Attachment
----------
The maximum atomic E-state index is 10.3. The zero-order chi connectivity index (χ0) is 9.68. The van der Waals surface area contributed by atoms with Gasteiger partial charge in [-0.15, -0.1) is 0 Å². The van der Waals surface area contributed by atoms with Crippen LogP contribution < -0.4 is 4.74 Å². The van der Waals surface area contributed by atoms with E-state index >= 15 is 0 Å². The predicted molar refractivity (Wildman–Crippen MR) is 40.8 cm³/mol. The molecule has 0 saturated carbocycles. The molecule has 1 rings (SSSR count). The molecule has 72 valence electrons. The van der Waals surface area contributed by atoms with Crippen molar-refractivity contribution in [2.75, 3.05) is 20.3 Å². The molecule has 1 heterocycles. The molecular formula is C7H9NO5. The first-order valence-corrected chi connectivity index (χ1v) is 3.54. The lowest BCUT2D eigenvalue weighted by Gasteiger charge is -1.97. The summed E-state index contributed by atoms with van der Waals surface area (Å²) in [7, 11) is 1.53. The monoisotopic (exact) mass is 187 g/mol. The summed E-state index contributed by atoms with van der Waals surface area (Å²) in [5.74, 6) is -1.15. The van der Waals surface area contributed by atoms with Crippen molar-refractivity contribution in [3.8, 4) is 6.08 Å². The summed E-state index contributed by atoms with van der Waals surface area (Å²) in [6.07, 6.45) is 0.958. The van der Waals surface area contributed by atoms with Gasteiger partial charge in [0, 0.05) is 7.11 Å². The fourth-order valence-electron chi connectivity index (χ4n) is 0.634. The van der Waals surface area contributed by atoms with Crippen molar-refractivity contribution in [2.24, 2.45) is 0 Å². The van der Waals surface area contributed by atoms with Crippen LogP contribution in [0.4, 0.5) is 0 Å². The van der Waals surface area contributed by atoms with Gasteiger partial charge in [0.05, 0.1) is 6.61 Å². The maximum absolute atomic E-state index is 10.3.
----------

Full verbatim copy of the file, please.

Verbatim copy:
The maximum atomic E-state index is 10.3. The zero-order chi connectivity index (χ0) is 9.68. The van der Waals surface area contributed by atoms with Gasteiger partial charge in [-0.15, -0.1) is 0 Å². The van der Waals surface area contributed by atoms with Crippen LogP contribution < -0.4 is 4.74 Å². The van der Waals surface area contributed by atoms with E-state index >= 15 is 0 Å². The predicted molar refractivity (Wildman–Crippen MR) is 40.8 cm³/mol. The molecule has 0 saturated carbocycles. The molecule has 1 rings (SSSR count). The molecule has 72 valence electrons. The van der Waals surface area contributed by atoms with Crippen molar-refractivity contribution in [2.75, 3.05) is 20.3 Å². The molecule has 1 heterocycles. The molecular formula is C7H9NO5. The first-order valence-corrected chi connectivity index (χ1v) is 3.54. The lowest BCUT2D eigenvalue weighted by Gasteiger charge is -1.97. The summed E-state index contributed by atoms with van der Waals surface area (Å²) in [7, 11) is 1.53. The monoisotopic (exact) mass is 187 g/mol. The summed E-state index contributed by atoms with van der Waals surface area (Å²) in [5.74, 6) is -1.15. The van der Waals surface area contributed by atoms with Crippen molar-refractivity contribution in [3.8, 4) is 6.08 Å². The summed E-state index contributed by atoms with van der Waals surface area (Å²) in [6.07, 6.45) is 0.958. The van der Waals surface area contributed by atoms with Gasteiger partial charge in [0, 0.05) is 7.11 Å². The fourth-order valence-electron chi connectivity index (χ4n) is 0.634. The van der Waals surface area contributed by atoms with Crippen molar-refractivity contribution in [2.24, 2.45) is 0 Å². The van der Waals surface area contributed by atoms with Crippen LogP contribution in [0.4, 0.5) is 0 Å². The van der Waals surface area contributed by atoms with Gasteiger partial charge in [0.05, 0.1) is 6.61 Å². The maximum absolute atomic E-state index is 10.3.